In my previous blog, I talked about how a business-led approach can displace technology-led projects. Historically IT-led projects have invested significant capital while returning minimal business value. It further talks about how transformation roadmap execution is sustainable because the business is driving the effort where initiative investments are directly traceable to priority business goals.

business-led approachFor example, an insurance company wants to improve the overall customer experience. Mature business architecture will perform an assessment to highlight all customer touch points. It requires a detailed capability map, fully formed, customer-triggered value streams, value stream/ capability cross-mappings and stakeholder/ value stream cross-mappings. These business blueprints allow architects and analysts to pinpoint customer trigger points, customer interaction points and participating stakeholders engaged in value delivery.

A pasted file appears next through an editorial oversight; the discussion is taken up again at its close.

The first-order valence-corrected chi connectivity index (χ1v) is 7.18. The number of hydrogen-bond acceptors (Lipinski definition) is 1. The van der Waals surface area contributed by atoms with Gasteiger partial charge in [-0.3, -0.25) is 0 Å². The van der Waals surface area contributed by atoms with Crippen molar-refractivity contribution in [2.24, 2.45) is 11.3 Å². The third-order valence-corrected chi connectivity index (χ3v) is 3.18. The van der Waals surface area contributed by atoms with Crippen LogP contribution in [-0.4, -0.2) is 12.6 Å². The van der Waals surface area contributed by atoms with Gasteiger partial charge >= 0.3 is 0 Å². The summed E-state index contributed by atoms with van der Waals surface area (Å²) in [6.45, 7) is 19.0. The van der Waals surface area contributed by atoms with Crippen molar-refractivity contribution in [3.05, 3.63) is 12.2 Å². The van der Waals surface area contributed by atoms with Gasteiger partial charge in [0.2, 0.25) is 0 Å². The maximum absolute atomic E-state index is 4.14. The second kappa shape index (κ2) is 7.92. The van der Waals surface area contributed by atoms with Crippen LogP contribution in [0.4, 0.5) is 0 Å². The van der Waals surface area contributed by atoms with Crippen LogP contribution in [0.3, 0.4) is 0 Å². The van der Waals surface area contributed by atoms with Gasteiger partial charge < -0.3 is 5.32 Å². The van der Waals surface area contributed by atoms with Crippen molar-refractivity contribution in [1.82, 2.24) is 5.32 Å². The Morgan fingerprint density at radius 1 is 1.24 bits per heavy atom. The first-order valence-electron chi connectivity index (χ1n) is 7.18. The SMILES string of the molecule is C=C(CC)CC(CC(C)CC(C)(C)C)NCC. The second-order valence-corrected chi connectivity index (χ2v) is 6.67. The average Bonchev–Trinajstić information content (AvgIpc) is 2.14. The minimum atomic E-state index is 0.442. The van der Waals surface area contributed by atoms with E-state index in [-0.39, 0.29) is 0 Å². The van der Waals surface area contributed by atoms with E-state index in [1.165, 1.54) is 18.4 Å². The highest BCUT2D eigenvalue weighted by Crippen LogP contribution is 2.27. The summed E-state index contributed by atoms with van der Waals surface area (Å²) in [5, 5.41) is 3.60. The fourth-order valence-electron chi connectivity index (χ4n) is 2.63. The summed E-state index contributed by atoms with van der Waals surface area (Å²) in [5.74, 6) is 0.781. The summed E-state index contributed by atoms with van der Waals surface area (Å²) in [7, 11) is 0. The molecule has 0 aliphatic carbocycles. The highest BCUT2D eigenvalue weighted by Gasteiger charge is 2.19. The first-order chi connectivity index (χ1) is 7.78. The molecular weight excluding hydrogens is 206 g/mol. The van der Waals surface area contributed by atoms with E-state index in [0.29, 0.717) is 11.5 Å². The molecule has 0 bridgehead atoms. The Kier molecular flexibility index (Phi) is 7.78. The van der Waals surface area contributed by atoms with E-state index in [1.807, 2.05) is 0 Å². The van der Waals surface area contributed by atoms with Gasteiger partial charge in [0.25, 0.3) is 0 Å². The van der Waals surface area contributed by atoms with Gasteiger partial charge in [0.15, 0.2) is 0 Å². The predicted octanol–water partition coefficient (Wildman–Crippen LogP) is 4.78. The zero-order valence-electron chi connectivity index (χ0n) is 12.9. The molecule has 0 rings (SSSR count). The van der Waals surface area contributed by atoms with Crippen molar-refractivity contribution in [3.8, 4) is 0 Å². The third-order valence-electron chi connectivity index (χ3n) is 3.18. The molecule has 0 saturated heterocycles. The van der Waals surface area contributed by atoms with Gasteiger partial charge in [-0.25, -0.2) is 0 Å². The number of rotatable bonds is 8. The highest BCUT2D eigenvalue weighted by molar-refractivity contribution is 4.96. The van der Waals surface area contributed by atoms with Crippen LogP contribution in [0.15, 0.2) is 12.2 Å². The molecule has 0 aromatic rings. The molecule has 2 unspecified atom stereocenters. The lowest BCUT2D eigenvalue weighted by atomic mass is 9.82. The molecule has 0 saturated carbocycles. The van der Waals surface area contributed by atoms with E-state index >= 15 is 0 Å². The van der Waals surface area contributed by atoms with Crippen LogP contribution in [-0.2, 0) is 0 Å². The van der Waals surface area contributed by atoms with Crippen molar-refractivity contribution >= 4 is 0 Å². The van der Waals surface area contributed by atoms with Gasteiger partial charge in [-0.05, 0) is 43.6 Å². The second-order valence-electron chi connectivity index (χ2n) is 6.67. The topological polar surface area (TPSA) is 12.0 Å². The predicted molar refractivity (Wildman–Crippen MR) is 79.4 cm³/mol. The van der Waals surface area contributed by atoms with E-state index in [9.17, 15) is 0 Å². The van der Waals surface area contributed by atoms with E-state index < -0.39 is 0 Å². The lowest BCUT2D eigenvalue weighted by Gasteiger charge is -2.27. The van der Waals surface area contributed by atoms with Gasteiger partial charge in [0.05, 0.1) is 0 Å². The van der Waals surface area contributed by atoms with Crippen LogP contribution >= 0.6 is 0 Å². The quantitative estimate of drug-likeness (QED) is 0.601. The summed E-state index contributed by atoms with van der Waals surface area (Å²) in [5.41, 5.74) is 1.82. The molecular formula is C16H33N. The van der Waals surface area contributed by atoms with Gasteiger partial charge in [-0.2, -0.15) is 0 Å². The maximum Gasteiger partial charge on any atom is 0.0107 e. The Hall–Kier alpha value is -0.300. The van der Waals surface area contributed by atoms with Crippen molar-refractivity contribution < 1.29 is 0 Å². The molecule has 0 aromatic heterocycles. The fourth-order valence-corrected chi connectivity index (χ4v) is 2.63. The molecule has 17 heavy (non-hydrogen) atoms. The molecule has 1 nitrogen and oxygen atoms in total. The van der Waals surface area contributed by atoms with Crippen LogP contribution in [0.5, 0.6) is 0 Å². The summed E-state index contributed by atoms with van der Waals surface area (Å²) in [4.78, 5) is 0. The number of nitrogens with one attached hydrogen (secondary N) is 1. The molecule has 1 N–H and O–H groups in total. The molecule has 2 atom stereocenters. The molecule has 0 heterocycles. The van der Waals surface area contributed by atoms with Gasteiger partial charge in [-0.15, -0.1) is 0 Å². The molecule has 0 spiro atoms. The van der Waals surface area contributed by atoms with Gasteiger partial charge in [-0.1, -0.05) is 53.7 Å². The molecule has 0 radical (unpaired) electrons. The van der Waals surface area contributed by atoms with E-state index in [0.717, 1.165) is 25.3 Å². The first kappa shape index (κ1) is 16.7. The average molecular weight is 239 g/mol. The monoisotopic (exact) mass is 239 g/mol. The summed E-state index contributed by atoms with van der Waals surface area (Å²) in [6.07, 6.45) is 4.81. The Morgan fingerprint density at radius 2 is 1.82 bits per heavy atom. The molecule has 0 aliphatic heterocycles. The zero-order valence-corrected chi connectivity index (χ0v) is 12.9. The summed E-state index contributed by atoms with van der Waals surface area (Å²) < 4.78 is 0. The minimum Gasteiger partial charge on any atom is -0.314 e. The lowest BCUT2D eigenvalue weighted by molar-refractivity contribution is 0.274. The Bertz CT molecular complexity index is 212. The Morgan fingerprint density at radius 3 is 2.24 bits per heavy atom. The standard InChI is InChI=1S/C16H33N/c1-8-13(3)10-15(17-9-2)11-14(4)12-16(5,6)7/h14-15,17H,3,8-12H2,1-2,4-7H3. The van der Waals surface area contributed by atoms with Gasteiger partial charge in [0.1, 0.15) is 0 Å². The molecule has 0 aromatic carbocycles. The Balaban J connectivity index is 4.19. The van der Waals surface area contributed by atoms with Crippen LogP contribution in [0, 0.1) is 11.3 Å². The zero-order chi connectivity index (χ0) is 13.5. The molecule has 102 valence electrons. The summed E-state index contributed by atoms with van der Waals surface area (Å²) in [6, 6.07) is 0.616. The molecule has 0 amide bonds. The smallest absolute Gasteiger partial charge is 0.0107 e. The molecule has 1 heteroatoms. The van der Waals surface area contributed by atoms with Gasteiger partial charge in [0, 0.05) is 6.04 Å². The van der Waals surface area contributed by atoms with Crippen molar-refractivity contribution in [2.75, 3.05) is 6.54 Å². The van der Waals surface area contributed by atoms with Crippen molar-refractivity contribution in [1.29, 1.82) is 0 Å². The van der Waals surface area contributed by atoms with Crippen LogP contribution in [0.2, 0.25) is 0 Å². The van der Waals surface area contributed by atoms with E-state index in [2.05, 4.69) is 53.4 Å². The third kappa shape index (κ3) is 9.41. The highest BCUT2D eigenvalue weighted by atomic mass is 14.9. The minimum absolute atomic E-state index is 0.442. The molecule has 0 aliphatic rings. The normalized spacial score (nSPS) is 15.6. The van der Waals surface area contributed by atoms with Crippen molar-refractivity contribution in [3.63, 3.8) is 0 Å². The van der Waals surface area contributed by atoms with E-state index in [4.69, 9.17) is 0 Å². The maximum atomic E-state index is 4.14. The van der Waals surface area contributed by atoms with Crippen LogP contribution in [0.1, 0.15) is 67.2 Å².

One must understand that value streams and capabilities are not tied to business unit or other structural boundaries. This means that while the analysis performed in our customer experience example may have been initiated by a given business unit, the analysis may be universally applied to all business units, product lines and customer segments. Using the business architecture to provide a representative cross-business perspective requires incorporating organization mapping into the mix.

Incorporating the application architecture into the analysis and proposed solution is simply an extension of business architecture mapping that incorporates the IT architecture. Robust business architecture is readily mapped to the application architecture, highlighting enterprise software solutions that automate various capabilities, which in turn enable value delivery. Bear in mind, however, that many of the issues highlighted through a business architecture assessment may not have corresponding software deployments since significant interactions across the business tend to be manual or desktop-enabled. This opens the door to new automation opportunities and new ways to think about business design solutions.